4.56 out of 5 Stars
In this retelling of The Nutcracker we get to see so much more of the story that Heather Dixon Wallwork has spun around the original. Clara Stahlbaum is a pianist that hopes to catch the attention of her famous male counterpart Johann Kahler through her performance at a Christmas concert. The night before however, on Christmas Eve, she is transported into the land of Imperia where she encounters magic, evil rats, and a prince-turned-toy Nutcracker. It was delightful fun to read and perfect for the holiday season.
I really enjoyed the plot. I knew going into it that it was essentially going to be like the original story/ballet, so it was already attention-grabbing to me. I really appreciated though the different twists that Dixon Wallwork took on this story. The added depth to the characters- understanding the backgrounds of why they are they way they are- really added to the connection to what was happening. Even knowing (sort of) what was coming, I was still curios and itching to keep turning the pages. The element that really did it for me though was the Pied-Piper-esque dynamic that Erik brought with him. It was super creepy in the best way to see him turn the children into toys and hear his rationale as to why it was okay. This retelling was a perfectly even balance of unique original story and classic elements from the first story.
Clara-- Being completely honest, Clara annoyed me to no end for the longest time with her obsession with Johann. Maybe I'm a bit too much like Nikolai in personality, but I was on his [Nikolai's] side the whole time... what Clara had was painstakingly obviously not love and was actually completely made up. When she finally got it through her head that she was illuding herself it was one of the best moments of the book to me. Because that also gave room for her to realize how she felt about Nikolai so it was a win-win situation. Outside of her love life, it was slightly frustrating to she her doubt herself in her musical capabilities, but at the same time it made sense for her character and development.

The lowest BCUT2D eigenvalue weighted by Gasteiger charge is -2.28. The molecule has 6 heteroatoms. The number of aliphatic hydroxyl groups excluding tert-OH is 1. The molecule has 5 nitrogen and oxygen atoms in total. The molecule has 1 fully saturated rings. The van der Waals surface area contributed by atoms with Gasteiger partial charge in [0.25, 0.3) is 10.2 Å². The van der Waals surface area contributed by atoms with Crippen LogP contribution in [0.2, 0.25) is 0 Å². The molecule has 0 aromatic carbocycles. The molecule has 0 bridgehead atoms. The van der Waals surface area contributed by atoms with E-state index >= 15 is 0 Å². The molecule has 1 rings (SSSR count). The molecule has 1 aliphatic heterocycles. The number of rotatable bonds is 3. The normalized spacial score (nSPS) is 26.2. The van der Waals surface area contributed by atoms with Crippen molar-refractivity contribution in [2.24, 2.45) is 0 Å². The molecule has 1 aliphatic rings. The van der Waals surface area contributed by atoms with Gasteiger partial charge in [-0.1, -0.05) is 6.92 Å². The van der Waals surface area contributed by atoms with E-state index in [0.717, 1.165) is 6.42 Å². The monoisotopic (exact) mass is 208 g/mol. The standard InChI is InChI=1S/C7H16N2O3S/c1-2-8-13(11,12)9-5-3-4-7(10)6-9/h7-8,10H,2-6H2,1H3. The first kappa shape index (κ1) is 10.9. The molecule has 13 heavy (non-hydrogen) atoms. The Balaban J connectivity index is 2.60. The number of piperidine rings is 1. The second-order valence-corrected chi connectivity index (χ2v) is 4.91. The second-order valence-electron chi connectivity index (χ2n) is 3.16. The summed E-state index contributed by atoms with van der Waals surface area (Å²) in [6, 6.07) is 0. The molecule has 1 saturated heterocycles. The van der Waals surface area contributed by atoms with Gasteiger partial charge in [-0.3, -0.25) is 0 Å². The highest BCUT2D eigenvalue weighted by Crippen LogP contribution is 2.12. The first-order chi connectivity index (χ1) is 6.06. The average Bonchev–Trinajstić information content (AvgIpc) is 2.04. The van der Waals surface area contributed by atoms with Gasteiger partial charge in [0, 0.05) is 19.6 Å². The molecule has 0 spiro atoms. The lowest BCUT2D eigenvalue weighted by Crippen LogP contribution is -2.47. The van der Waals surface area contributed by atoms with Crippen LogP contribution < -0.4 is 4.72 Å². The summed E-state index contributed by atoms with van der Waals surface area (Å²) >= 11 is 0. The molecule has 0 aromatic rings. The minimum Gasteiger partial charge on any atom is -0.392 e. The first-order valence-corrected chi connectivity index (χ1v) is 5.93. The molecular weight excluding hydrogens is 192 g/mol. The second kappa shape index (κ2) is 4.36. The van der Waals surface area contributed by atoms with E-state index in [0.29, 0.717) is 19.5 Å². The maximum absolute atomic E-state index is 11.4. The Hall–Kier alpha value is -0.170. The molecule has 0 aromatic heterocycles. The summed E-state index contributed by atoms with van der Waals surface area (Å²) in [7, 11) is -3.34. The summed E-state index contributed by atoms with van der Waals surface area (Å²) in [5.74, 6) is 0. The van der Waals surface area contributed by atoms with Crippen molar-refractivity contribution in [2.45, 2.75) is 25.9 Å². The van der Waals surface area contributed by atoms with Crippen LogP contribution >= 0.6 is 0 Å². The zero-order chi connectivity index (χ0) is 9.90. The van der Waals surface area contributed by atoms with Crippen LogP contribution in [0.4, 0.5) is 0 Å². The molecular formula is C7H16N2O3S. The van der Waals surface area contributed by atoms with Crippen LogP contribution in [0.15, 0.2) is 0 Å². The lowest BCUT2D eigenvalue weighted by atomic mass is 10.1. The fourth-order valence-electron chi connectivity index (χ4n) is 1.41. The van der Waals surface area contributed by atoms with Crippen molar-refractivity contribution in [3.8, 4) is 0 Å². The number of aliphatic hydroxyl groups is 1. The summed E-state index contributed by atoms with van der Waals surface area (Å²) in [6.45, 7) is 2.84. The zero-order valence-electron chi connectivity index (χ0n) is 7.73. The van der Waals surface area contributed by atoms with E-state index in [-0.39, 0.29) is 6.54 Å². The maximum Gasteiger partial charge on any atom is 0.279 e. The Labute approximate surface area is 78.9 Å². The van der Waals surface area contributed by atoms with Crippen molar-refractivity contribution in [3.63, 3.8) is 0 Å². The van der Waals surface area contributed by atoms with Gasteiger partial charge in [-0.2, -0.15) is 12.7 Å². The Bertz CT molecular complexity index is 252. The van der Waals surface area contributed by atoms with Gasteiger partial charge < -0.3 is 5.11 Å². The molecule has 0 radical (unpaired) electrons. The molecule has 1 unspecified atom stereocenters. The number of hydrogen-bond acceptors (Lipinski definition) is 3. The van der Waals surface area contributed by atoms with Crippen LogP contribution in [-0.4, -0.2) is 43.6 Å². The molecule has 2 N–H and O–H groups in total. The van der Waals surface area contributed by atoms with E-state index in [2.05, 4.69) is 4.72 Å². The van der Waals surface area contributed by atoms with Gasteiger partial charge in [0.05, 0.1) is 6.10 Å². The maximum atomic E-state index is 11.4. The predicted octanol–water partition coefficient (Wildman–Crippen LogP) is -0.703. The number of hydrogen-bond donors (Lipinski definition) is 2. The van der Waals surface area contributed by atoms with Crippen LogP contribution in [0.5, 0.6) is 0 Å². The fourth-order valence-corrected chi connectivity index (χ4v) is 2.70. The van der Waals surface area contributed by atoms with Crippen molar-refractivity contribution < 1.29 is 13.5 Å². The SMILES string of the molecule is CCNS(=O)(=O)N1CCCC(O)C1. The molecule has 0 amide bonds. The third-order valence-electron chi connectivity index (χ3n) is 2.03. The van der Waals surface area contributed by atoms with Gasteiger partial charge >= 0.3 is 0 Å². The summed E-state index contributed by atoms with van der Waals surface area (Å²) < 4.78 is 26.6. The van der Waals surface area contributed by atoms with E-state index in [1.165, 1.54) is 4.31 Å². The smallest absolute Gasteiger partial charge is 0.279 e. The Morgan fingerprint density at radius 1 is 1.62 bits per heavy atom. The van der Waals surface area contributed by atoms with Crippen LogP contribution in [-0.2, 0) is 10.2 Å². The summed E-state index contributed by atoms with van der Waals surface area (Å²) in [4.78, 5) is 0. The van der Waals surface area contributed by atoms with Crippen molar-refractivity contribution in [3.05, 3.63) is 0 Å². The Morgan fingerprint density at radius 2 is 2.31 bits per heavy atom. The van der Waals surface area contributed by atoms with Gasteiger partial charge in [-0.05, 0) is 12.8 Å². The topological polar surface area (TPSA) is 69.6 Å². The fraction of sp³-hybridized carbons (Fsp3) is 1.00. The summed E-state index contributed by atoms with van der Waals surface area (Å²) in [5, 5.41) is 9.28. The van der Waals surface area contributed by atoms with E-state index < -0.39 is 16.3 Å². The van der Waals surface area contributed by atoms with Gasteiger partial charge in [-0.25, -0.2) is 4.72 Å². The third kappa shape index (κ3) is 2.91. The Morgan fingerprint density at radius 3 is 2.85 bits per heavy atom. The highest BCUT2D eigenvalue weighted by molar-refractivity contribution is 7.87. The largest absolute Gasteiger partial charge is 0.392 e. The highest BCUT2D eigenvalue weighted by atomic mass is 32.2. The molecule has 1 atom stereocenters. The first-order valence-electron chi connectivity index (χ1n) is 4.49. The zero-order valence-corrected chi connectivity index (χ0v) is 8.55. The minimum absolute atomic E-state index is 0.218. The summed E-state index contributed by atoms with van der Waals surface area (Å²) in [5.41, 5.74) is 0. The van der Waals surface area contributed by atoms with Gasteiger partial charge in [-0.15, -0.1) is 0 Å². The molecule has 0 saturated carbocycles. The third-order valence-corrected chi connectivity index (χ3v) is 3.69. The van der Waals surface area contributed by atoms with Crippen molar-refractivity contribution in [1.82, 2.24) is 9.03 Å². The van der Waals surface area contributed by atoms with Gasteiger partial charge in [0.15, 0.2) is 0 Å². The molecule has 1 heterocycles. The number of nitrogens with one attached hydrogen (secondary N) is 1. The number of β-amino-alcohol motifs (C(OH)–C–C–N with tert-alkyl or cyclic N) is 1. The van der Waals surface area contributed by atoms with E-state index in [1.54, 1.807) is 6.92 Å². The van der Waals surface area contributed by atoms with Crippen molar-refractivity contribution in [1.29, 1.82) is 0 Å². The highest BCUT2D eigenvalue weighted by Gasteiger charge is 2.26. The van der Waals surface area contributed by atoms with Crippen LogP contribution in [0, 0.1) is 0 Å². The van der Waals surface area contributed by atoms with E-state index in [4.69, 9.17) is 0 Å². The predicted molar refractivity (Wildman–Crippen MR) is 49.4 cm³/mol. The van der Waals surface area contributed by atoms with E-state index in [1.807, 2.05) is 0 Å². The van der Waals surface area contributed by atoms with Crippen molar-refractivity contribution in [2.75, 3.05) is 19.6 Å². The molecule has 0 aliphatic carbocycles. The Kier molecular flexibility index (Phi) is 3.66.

Nikolai (Nutcracker)-- I felt so bad for Nikolai from the beginning. It took me awhile to catch on that the General really was just looking out for him, but I still just felt so bad for him. He was a little too doe-eyed toward everything, but it was made up though by his compassion for everything as well and his ability to lead.
Erik-- Of course the antagonist is the creepiest character, but as I mentioned earlier, it was really creepy to hear Erik's reasoning as to why what he was doing was okay. It helped a lot to have his back story in there, which I really appreciated. He was still super disconcerting but in a good literary way.
Zizi and Alexei-- These two were both really great side characters. I just wanted to quickly point out how cute I think they are and I love that there were there.
Johann-- I'm not even sure if Johann really is a character worth mentioning. He doesn't have many acting moments in the book and the ones that are there show that he is a bit awful and petty. Really, the only thing that I liked about this character is that it gave Clara's character depth.
I love this writing. There's something about it that's just so narrative if that makes any sense? I feel like this is a story you could read out loud to a child and be able to solidly hold their attention. By the way, while this is listed as young adult, I seriously think a middle-grade reader could read this as well. Back to the writing- the story just knits together so nicely without being overwhelming or confusing, yet is engaging at the same time. Lastly, I love the title of the book. I really think it's a great fit.
Dixon Wallwork is able to completely capture the story not just in words but the sensation of the music she describes. I have never before read a work where music is incorporated so seamlessly into the narrative. What's truly great about it is that it carries the essence of the music in the story inside the words of the plot and the descriptions of the music. You don't need to know music to feel the sensation she describes. The Enchanted Sonata is itself an enchanting piece of art.
Thanks for reading!